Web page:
Friday, November 19, 2010

ToTG Stephen King & When I'm Playing


The first performance of A Tale of Two Genres was last night! I did not see it, but I hear tell the genre gotten was Stephen King. (Last night's backstage white-board pictured above.) This resulted in: "Edwin Drood if Jasper was a vampire and Rosa's dad was the Highlander." Sounds pretty awesome to me. I will be at the show tonight, but as I was unable to attend any of this week's rehearsals, I am not performing.

If you want to know when I'm performing, without having to slog through the entire play schedule, here you go:


November 26, Friday
November 27, Saturday 3pm
December 2, Thursday
December 3, Friday
December 4, Saturday 8pm
December 9, Thursday
December 10, Friday
December 11, Saturday 3pm
December 16, Thursday
December 18, Saturday 3pm
December 20, Monday

Thursday, November 11, 2010

ToTG Rehearsal #11: Going Long


No, you didn't miss anything, or rather I did. There were no posts on rehearsals 9 and 10 because I did not attend them. Rehearsal #9 was an optional rehearsal and I had a prior commitment that night. I stayed home from rehearsal #10 to try and nip "malingering low-grade cold" in the bud, which I did to questionable success.

So, rehearsal #11. This was also an optional rehearsal, but all but 2 people were present. After warming up we dove into doing the first half hour of a show, without music.

Frequently, in shows past, when getting a genre from the audience, we ask the audience to think of a story they like, but then rather than shout out the story, we have them say what type of story it is. For this show, we're experimenting with actually having them say the story they're thinking about. Last night we got "Big". Then we discuss with the audience what type of story that is. What about that story do they want to see? What other stories are similar? We got "Freaky Friday", "13 going on 30", but we also got "My Fair Lady". The crux of the genre was someone being transformed and forced to be something they're not. The "magical" element was not the most important part.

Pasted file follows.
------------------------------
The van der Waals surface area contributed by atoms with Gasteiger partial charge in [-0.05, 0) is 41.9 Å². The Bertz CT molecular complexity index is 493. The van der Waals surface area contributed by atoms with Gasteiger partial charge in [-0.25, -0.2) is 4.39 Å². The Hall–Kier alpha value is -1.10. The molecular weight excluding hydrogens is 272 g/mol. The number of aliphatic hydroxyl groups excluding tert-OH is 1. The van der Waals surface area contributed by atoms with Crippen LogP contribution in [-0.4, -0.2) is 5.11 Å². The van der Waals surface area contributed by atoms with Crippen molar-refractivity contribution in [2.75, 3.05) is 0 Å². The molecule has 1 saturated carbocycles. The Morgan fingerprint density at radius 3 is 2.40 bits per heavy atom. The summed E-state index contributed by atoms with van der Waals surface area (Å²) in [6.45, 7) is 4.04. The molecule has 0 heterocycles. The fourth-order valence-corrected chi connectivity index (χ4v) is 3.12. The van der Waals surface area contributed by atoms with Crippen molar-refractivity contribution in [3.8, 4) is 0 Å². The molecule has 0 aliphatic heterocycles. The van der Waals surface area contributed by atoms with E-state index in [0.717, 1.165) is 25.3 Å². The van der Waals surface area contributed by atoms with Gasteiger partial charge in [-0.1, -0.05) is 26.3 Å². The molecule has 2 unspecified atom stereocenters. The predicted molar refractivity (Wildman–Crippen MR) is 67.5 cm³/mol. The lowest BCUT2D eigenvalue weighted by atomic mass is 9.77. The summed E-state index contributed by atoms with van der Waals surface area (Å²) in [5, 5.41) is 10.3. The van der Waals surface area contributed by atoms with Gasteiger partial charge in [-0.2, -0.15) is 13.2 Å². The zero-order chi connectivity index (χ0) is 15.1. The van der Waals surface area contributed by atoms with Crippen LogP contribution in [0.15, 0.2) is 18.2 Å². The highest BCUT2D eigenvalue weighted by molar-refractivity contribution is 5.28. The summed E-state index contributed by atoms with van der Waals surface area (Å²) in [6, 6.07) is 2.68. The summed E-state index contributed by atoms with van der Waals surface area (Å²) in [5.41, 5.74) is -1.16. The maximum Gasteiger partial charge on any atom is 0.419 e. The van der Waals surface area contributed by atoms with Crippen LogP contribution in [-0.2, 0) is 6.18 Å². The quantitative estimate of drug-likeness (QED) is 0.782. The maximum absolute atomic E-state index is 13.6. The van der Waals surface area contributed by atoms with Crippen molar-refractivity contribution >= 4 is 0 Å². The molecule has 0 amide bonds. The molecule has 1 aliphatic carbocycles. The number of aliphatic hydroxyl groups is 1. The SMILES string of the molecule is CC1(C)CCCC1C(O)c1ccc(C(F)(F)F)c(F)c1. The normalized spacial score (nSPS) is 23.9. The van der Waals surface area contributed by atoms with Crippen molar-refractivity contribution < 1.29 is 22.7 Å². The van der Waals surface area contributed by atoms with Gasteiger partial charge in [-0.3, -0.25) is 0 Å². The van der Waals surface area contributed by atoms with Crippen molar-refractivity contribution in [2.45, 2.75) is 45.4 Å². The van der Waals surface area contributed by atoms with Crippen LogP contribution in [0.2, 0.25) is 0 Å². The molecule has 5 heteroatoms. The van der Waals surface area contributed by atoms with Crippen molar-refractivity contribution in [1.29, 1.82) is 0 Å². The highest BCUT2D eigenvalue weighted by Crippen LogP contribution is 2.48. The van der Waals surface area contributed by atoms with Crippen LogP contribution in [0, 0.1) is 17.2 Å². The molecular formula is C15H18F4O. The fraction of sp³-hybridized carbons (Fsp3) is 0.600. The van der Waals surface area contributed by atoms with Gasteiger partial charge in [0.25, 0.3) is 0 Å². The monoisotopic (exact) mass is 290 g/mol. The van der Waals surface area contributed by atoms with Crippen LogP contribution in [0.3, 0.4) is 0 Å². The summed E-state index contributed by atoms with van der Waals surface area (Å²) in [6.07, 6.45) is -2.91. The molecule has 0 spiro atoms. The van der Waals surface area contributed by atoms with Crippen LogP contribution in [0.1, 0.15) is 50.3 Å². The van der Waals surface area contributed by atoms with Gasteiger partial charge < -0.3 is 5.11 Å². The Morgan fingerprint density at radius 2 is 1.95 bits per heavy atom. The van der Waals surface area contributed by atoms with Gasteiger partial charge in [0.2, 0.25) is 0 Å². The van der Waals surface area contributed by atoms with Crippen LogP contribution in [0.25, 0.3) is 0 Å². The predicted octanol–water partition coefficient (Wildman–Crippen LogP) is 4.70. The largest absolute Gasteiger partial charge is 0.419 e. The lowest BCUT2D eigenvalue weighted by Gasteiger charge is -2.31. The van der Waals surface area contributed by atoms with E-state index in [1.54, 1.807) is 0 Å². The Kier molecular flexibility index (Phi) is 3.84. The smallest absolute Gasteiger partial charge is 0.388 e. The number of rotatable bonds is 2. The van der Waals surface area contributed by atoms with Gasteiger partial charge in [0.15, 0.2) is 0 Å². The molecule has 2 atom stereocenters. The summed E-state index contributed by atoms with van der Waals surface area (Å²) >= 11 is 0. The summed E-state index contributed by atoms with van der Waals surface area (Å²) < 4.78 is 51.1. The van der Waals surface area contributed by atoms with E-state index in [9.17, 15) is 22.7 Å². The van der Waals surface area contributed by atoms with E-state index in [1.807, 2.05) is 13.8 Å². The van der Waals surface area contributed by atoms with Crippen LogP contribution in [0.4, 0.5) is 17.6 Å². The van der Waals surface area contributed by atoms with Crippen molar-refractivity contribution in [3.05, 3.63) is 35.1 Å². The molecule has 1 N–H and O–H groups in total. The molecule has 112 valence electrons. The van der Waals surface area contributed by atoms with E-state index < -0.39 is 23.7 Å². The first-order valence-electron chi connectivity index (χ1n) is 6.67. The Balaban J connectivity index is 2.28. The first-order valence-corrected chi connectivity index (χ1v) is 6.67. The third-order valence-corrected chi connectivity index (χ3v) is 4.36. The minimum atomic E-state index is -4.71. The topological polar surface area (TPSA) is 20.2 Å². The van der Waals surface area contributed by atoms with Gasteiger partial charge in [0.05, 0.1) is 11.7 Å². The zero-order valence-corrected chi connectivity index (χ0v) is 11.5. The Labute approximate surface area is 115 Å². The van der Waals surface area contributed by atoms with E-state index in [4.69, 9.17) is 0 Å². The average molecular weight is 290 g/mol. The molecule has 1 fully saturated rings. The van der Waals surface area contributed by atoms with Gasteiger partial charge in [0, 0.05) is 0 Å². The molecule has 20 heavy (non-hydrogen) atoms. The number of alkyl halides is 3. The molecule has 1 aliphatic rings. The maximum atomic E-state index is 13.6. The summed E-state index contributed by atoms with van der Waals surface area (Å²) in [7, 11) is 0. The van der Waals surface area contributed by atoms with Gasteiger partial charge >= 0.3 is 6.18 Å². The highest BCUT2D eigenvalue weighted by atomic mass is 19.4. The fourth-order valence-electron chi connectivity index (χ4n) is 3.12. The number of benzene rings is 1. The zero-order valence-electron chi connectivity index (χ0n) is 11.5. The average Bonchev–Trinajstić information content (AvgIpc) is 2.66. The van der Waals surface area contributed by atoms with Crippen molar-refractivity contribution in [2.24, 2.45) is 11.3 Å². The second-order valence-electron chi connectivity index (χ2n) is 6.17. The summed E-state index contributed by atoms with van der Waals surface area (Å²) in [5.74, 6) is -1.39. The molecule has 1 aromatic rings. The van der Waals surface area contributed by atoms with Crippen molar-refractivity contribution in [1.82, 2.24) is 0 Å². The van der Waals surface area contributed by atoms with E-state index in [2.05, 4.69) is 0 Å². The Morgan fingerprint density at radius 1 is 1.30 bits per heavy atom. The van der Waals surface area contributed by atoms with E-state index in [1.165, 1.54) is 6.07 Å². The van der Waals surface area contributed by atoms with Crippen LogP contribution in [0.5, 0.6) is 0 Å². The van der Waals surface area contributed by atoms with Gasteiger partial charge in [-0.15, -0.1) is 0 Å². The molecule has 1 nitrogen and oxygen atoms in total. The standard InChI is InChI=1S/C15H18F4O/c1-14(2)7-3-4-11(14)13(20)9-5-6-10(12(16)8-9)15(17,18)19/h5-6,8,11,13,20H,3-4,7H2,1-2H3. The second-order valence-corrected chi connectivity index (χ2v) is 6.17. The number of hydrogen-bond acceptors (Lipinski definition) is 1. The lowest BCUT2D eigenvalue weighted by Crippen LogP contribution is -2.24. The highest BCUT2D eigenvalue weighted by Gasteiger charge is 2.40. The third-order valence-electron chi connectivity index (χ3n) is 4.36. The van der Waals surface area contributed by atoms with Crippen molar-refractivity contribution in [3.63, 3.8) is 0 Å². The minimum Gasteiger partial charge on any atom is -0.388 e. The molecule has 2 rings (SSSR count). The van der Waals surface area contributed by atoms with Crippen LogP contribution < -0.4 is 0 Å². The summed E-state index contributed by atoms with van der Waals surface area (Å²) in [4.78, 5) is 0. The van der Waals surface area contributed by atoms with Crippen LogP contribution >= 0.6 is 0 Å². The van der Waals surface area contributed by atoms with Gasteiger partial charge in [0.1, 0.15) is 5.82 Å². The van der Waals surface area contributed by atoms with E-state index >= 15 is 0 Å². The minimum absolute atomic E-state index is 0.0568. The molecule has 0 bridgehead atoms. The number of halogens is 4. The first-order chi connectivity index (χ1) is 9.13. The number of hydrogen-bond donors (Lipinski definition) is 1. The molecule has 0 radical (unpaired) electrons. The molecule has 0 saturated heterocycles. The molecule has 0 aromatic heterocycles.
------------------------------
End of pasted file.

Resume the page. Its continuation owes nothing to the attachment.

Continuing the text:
I'm really excited about this path to a suggestion. I think it will give us a better idea what the audience really wants to see, while giving us concrete examples to build on or incorporate (without having to recreate "Big" specifically in Victorian England).

We told a very fun story of an inventor who's daughter's brain gets swapped with an orphan's in an accident in his lab. Along the way, we discovered a few things about narration and tag-team narration. I also did not play a single character in any scene, but because I spent various chunks of time as the narrator, I did not feel I had been "shut-out of the story".

Then we did another one. This time we got "Much Ado About Nothing", but the important aspect was not Shakespeare, but the love/hate romantic comedy of Beatrice and Benedict. Other examples were "Taming of the Shrew", "10 Things I Hate About You", "Moonlighting".

Then we tried it. Somehow, perhaps because of the original Shakespearean suggestion, we ended up with a main character who was a woman pretending to be a boy at an all-male boarding school. This did not leave much opportunity for a Love/Hate RomCom. I tried, highly unsuccessfully, to shoe-horn a love interest into the story (a man pretending to be a woman teacher). While, the whole thing was very messed up, we laughed a lot at our mistakes and the giant holes we kept digging for ourselves.

We also learned, from both runs, that we can name people ridiculous things, and while everyone off-stage and in the house is dying from laughter, the cast and narrator can play it straight and hold it together. (We accidentally named characters "Thurston Howell" and "Hamburglar" last night.)

Thursday, November 4, 2010

ToTG Play Schedule